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ISBN: 0440515491
ISBN13: 978-0440515494
Language: English
Publisher: Dell Publishing Company; First Delta Printing edition
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Crazy Talk, Stupid Talk (Delta Book). ISBN13:9780440515494. Release Date:January 1984.

Crazy Talk, Stupid Talk" . is not in what it does for you but in what it does to you. One should, each day, try to hear a little song, read a good poem, see a fine picture, and, if it is possible, speak a few reasonable words. Johann Wolfgang von Goethe. The media scholar and social critic Neil Postman once penned a work titled Crazy Talk, Stupid Talk. The book sounds more like a mass-market product than a serious scholarly work, but the catchy phrase does actually serve a useful purpose.

Yet another insightful talk by Delta Books author David Katz today at the Johannesburg Light Horse. He was hosted by the South African Military Intelligence Veterans Association (SAMIVA) and spoke about his book South Africans vs Rommel. The occasion was an informal meeting during the Angola/South West Africa negotiations. series of drawn-out peace-making conferences. When we were adjourning on 4 May, at the end of the conference, I received a personal message from Rosales: he wanted to talk to me. Privately.

Crazy Talk, Stupid Talk: How We Defeat Ourselves by the Way We Talk and What to Do About I. New York: Delta Book Publishing, 1966. The New English: A Forward Look. New York: Holt, Reinhart and Winston, 1965.

Crazy Talk, Stupid Talk: How We Defeat Ourselves by the Way We Talk and What to Do About It. New York: Delacorte Press, 1976. Teaching as a Subversive Activity. New York: Delta Book Publishing, 1971, . 969. New York: Holt, Reinhart and Winston, 1967.

Download free "Crazy talk, stupid talk, how we defeat ourselves bythe way we talk and what to do about it," by NeilĀ . This book describes the following items: Interpersonal Communication, Oral Communication United States, More about the author(s): Neil Postman was born in 8 March 1931.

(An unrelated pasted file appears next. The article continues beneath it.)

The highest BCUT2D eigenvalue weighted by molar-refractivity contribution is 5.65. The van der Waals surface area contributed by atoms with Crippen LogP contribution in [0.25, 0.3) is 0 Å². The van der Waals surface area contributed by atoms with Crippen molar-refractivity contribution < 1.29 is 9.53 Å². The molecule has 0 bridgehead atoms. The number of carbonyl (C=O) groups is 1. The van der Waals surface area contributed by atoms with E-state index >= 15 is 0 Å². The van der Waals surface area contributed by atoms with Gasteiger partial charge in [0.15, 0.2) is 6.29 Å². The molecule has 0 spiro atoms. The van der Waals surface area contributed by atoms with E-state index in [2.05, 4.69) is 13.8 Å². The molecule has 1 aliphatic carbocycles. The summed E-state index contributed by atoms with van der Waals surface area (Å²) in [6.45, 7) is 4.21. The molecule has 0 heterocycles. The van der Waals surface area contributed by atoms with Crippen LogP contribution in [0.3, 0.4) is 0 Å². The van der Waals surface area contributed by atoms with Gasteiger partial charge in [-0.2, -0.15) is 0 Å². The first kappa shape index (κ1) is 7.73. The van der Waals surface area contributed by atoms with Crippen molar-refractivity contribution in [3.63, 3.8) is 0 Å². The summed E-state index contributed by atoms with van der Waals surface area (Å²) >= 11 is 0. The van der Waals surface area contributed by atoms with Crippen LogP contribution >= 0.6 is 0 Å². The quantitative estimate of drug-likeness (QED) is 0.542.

Download free "Crazy talk, stupid talk, how we defeat ourselves bythe way we talk and what to do about it," by Neil Postman EPUB, MOBI, PDF, TXT, Kindle. Book description: Publisher: Includes index Date: 1976. Conscientious objections. Download more by: Neil Postman.

Crazy Talk, Stupid Talk (Delta Book)
Comments to eBook Crazy Talk, Stupid Talk (Delta Book)
Fordregelv
"Ernest Hemingway was once asked -- what is the most important quality of a great writer? Hemingway thought about it a long moment -- and then he said, 'What a writer needs more than anything else is a built in, shock-proof, crap detector.'" Wise words indeed in the age of "Fake News" and Donald Trump.

With this premise and others, Postman starts one of his most amusing and insightful early books, Crazy Talk, Stupid Talk. In this book, written back in 1976, the late professor Neil Postman examines every deceptive or misdirected pattern we habitually employ in using language to give form to our thoughts and to communicate with others. Crazy Talk Stupid Talk takes on the monumental task of examining errors in logic that occur in our language and thus in our thinking.

Grabbing hold of words in this way may seem like wrestling a greased pig, and the subject is full of ambiguity and complexity, but in undertaking the endeavor of identifying stupid talk and crazy talk, Postman has modeled his approach to language after that of doctors and lawyers. When you go to a doctor, it's not because you're seeking advice about good health. A doctor is usually going to ask, "Well, what's the trouble?"

Another important foundation in examining irrational forms of talk, according to Postman, is that language and communication never take place in a vacuum. "If communication is to happen, we require not merely messages, but an ordered situation in which messages can assume meaning," he says, in other words, a "semantic environment".

I love Postman's funny examples of stupid and crazy talk. Here is one:

"When Lynette Squeaky Fromme was sentenced to life imprisonment for attempting to assassinate President Gerald Ford, she said 'I want Manson out. I want a world of peace'. Considering the hideous circumstances by which Manson came to be imprisoned, and considering what most people mean by peace, you might say Miss Fromme exhibited an almost wondrous creativity in putting those two sentences together."

But aside from the often amusing examples in this book, some of Postman's finest moments come as he analyzes 17 beliefs, habits of speech, and structural characteristics of language people use which play an indispensable role in the production of nonsense. What we have here, in short, is a catalog of irrational behavior that is amusingly entertaining, and yet also invaluable. Let's take a look at a few of these methods of madness, among them Eichmannism, definition tyranny, sloganeering, and fanaticism.